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Demographic Characteristics of Elite Ethiopian Endurance Runners


Medicine & Science in Sports & Exercise: October 2003 - Volume 35 - Issue 10 - pp 1727-1732
APPLIED SCIENCES: Physical Fitness and Performance

SCOTT, R. A., E. GEORGIADES, R. H. WILSON, W. H. GOODWIN, B. WOLDE, and Y. P. PITSILADIS. Demographic Characteristics of Elite Ethiopian Endurance Runners. Med. Sci. Sports Exerc., Vol. 35, No. 10, pp. 1727–1732, 2003.

Introduction: The dominance of East-African athletes in distance running remains largely unexplained; proposed reasons include favorable genetic endowment and optimal environmental conditions.

Purpose: To compare the demographics of elite Ethiopian athletes with the general Ethiopian population and assess the validity of reports linking running long distances to school with endurance success.

Methods: Questionnaires, administered to 114 members (male and female) of the Ethiopian national athletics team and 111 Ethiopian control subjects (C) obtained information on place of birth, language, distance and method of travel to school. Athletes were separated into three groups according to athletic discipline: marathon (M; N = 34); 5,000–10,000 m (5–10 km; N = 42); and other track and field athletes (TF; N = 38). Frequency differences between groups were assessed using contingency chi-square tests.

Results: Regional distributions of marathon athletes differed from controls (P < 0.001) and track and field athletes (P = 0.013), but not the 5- to 10-km athletes (P = 0.21). The 5- to 10-km athletes also differed from controls (P < 0.001). Marathon athletes exhibited excess from the regions of Arsi and Shewa (M: 73%; 5–10 km: 43%; TF: 29%; C: 15%). The language distribution of marathon athletes differed from all groups (P < 0.001), with a predominance of languages of Cushitic origin (M: 75%, 5–10 km: 52%, TF: 46%, C: 30%). A higher proportion of marathon athletes ran to school (M: 68%; 5-10 km: 31%; TF: 16%; C: 24%) and traveled greater distances.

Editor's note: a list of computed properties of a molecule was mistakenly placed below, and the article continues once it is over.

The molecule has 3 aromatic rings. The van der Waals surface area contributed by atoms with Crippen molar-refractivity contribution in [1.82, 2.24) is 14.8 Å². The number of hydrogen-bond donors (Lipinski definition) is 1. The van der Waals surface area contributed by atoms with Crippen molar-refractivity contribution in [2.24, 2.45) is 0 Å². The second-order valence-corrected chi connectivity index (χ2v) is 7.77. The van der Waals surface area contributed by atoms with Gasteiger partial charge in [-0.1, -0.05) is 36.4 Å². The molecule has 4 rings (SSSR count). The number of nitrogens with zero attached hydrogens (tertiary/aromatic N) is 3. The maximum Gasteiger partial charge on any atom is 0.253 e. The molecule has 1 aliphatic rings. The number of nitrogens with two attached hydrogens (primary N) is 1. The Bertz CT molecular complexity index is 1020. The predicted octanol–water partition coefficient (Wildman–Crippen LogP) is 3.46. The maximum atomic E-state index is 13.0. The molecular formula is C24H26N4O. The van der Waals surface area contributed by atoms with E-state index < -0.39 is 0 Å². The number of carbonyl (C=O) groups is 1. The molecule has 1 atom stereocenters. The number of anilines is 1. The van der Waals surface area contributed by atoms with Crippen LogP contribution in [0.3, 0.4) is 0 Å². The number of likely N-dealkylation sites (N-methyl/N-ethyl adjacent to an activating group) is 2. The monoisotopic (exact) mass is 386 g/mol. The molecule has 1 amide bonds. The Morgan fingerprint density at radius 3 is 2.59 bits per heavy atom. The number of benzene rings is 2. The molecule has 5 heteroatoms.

Conclusion: Elite endurance athletes are of a distinct environmental background in terms of geographical distribution, ethnicity, and also having generally traveled farther to school, often by running. These findings may reflect both environmental and genetic influences on athletic success in Ethiopian endurance athletes.

In the increasingly competitive world of sport, the debate surrounding the predictors of sporting success has intensified, with the question of “nature” versus “nurture” at the fore. The disproportionate success of certain populations in particular events has sustained the belief that genetic endowment has a role in the determination of athletic success. For example, male East-African athletes have enjoyed particular success in endurance athletics and currently hold the majority of distance-running world records.

The unanswered questions surrounding the success of East-African distance runners have generated a plethora of studies attempting to elucidate putative contributory mechanisms. Proposed explanations have included favorable physiological characteristics (1,2,12,13,16,17), which may include favorable genetic endowment (6), advantageous environmental conditions, such as being born and raised at altitude (11,14), running a long way to school each day (11,13), and psychological advantage (6).